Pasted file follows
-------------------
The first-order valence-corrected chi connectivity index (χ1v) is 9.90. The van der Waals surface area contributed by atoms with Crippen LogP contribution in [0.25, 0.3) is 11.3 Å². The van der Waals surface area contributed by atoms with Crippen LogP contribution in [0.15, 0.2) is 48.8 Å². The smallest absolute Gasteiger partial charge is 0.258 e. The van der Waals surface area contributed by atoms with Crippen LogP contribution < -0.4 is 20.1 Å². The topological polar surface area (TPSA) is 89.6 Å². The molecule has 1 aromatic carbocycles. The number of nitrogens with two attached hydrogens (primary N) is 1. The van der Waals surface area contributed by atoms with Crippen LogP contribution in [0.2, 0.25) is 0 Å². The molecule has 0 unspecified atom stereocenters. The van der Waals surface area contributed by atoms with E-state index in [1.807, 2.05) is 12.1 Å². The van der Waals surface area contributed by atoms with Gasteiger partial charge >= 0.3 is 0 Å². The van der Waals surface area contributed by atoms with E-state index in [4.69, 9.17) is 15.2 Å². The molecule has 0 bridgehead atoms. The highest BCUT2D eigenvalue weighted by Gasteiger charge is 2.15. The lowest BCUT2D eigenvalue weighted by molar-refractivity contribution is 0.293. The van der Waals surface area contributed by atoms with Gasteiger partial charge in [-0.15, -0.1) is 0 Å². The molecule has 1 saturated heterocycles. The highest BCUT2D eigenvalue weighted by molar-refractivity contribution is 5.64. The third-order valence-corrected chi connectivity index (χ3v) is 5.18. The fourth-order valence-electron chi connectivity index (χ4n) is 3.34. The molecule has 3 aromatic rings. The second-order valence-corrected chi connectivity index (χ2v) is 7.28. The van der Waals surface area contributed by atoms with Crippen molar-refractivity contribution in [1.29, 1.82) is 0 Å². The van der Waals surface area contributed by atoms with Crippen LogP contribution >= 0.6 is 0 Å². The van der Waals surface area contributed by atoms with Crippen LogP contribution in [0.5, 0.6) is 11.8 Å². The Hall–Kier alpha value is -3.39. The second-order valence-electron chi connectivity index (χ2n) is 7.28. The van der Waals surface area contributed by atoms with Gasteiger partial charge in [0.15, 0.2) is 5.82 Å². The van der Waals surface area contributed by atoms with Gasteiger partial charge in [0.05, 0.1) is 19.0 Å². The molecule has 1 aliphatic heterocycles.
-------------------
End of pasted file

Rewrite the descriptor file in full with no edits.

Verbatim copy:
The first-order valence-corrected chi connectivity index (χ1v) is 9.90. The van der Waals surface area contributed by atoms with Crippen LogP contribution in [0.25, 0.3) is 11.3 Å². The van der Waals surface area contributed by atoms with Crippen LogP contribution in [0.15, 0.2) is 48.8 Å². The smallest absolute Gasteiger partial charge is 0.258 e. The van der Waals surface area contributed by atoms with Crippen LogP contribution < -0.4 is 20.1 Å². The topological polar surface area (TPSA) is 89.6 Å². The molecule has 1 aromatic carbocycles. The number of nitrogens with two attached hydrogens (primary N) is 1. The van der Waals surface area contributed by atoms with Crippen LogP contribution in [0.2, 0.25) is 0 Å². The molecule has 0 unspecified atom stereocenters. The van der Waals surface area contributed by atoms with E-state index in [1.807, 2.05) is 12.1 Å². The van der Waals surface area contributed by atoms with Gasteiger partial charge >= 0.3 is 0 Å². The van der Waals surface area contributed by atoms with E-state index in [4.69, 9.17) is 15.2 Å². The molecule has 0 bridgehead atoms. The highest BCUT2D eigenvalue weighted by Gasteiger charge is 2.15. The lowest BCUT2D eigenvalue weighted by molar-refractivity contribution is 0.293. The van der Waals surface area contributed by atoms with Gasteiger partial charge in [-0.15, -0.1) is 0 Å². The molecule has 1 saturated heterocycles. The highest BCUT2D eigenvalue weighted by molar-refractivity contribution is 5.64. The third-order valence-corrected chi connectivity index (χ3v) is 5.18. The fourth-order valence-electron chi connectivity index (χ4n) is 3.34. The molecule has 3 aromatic rings. The second-order valence-corrected chi connectivity index (χ2v) is 7.28. The van der Waals surface area contributed by atoms with Crippen molar-refractivity contribution in [1.29, 1.82) is 0 Å². The van der Waals surface area contributed by atoms with Crippen LogP contribution >= 0.6 is 0 Å². The van der Waals surface area contributed by atoms with Crippen LogP contribution in [0.5, 0.6) is 11.8 Å². The Hall–Kier alpha value is -3.39. The second-order valence-electron chi connectivity index (χ2n) is 7.28. The van der Waals surface area contributed by atoms with Gasteiger partial charge in [0.15, 0.2) is 5.82 Å². The van der Waals surface area contributed by atoms with Gasteiger partial charge in [0.05, 0.1) is 19.0 Å². The molecule has 1 aliphatic heterocycles.